I recommend Doug Wilson’s Five Cities that Ruled the World (Thomas Nelson, 2009). The cities he highlights are Jerusalem, Athens, Rome, London, and New York, each leaving the world a legacy.
Jerusalem has bequeathed to us a legacy of the spirit; Athens, reason and the mind; Rome, law; London, literature; and New York, industry and commerce. (xx)
In developing the literary legacy of London, Wilson unearths this nugget from C. S. Lewis about William Tyndale and the Reformation:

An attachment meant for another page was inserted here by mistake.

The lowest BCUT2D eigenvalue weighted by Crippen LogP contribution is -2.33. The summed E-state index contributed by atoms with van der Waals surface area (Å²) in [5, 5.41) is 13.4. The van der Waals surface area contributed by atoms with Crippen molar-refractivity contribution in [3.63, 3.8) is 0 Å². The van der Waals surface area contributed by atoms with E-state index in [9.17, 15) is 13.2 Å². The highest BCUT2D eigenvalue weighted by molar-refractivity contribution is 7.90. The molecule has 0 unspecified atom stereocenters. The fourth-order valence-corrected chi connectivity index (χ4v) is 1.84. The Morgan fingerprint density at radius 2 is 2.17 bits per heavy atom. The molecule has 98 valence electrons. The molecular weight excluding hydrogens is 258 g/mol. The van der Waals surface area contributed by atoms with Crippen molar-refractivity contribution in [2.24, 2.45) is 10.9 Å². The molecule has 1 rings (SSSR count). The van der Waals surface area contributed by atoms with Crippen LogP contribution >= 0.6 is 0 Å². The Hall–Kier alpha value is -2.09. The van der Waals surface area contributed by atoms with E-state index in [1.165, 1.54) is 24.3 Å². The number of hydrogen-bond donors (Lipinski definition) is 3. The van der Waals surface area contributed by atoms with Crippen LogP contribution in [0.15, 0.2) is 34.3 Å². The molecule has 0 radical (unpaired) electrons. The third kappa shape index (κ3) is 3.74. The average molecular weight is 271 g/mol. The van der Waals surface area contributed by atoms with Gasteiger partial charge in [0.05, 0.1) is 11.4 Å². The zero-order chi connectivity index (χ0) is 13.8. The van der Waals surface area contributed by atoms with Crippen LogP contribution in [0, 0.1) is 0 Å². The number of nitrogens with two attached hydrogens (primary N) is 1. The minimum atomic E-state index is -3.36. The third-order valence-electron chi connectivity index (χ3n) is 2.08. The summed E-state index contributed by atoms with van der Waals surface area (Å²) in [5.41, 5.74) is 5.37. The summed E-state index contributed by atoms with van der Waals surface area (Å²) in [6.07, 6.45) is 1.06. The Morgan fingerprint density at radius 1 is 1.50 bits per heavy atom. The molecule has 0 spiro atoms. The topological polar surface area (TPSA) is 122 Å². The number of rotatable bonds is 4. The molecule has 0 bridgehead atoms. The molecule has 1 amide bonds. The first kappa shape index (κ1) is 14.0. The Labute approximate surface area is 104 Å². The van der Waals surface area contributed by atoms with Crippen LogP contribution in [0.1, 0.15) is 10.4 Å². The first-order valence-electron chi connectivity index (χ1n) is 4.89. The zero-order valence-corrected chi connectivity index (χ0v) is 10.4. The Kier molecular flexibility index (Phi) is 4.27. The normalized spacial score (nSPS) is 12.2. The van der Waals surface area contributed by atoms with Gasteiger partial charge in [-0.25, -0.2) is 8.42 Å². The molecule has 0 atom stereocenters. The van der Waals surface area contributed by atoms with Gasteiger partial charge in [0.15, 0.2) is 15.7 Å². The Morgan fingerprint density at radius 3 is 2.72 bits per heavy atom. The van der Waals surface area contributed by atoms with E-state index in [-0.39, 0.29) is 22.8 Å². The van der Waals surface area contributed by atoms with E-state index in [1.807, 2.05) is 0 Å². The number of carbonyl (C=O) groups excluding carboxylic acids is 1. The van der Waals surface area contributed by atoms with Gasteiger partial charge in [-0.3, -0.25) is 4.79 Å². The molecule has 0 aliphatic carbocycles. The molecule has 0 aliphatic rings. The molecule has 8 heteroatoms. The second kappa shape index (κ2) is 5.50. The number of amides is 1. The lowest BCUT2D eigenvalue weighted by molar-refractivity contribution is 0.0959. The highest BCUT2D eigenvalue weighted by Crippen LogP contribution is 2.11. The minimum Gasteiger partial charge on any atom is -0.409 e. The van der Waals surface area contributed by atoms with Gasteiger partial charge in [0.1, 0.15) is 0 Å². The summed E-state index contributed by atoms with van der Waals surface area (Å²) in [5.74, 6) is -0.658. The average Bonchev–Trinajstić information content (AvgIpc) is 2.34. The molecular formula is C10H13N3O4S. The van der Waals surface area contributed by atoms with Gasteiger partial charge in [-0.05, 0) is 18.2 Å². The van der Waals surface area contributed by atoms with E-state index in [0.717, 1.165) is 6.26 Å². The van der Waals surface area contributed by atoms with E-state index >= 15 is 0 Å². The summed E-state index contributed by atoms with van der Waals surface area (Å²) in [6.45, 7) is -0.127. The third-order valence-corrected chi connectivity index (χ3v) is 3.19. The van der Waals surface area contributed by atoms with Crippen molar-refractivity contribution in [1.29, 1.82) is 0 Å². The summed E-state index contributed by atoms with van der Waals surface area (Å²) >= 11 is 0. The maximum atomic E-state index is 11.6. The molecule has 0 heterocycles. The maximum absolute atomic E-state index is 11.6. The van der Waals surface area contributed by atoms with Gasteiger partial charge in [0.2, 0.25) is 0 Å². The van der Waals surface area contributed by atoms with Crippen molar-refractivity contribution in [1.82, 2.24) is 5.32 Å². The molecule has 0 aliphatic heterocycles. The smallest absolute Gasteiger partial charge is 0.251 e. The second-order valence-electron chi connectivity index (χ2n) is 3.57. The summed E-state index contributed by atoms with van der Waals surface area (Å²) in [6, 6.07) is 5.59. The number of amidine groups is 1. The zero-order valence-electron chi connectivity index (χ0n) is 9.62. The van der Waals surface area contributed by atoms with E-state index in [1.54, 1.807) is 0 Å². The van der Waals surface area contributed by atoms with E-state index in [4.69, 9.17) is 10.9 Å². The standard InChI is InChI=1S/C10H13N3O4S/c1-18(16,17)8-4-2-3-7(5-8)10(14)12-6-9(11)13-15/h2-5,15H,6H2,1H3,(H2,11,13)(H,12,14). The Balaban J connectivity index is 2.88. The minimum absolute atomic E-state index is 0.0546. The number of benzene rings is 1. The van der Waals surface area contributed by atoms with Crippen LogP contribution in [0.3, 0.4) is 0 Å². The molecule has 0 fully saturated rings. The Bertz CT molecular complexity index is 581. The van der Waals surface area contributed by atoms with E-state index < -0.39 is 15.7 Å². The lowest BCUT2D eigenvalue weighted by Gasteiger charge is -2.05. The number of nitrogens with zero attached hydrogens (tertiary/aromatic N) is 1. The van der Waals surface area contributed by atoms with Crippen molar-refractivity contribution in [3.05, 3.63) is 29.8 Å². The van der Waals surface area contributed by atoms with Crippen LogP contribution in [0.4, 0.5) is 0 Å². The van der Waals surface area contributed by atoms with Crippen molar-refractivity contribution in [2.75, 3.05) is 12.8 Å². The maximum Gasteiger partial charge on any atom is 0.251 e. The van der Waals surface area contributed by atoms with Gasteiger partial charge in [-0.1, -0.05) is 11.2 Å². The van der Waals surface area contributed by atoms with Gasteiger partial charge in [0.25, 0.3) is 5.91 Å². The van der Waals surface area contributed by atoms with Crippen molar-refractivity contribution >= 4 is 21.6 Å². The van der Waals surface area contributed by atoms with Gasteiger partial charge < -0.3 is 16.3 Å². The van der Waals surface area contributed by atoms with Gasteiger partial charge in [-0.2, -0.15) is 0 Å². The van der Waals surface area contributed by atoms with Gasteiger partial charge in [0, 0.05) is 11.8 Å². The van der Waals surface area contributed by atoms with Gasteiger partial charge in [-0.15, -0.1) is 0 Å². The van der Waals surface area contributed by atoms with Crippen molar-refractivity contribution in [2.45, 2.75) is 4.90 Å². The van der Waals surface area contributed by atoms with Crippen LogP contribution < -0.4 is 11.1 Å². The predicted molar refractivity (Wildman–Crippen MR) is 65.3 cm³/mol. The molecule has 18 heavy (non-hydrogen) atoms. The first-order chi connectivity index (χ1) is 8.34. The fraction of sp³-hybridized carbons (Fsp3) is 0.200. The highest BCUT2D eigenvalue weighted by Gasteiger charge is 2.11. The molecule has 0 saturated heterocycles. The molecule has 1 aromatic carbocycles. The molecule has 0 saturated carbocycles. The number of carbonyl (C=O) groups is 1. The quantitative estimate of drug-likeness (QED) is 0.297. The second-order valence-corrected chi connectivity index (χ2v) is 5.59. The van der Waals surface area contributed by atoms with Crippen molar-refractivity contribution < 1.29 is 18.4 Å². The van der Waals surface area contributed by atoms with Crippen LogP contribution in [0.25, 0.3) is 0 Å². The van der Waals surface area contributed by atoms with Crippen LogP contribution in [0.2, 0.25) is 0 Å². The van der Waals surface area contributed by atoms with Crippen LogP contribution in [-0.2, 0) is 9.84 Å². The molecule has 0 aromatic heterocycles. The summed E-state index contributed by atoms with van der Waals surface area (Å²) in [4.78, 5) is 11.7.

Tyndale was willing to endure great trials because of what he believed about the gospel. C. S. Lewis explained that the “whole purpose of the ‘gospel,’ for Tyndale, is to deliver us from morality. Thus, paradoxically, the ‘puritan’ of modern imagination—the cold, gloomy heart, doing as duty what happier and richer souls do without thinking of it—is precisely the enemy which historical Protestantism arose and smote.” (128–129, quoting Lewis from his English Literature in the Sixteenth Century [Cambridge: Cambridge University Press, 1954], 187)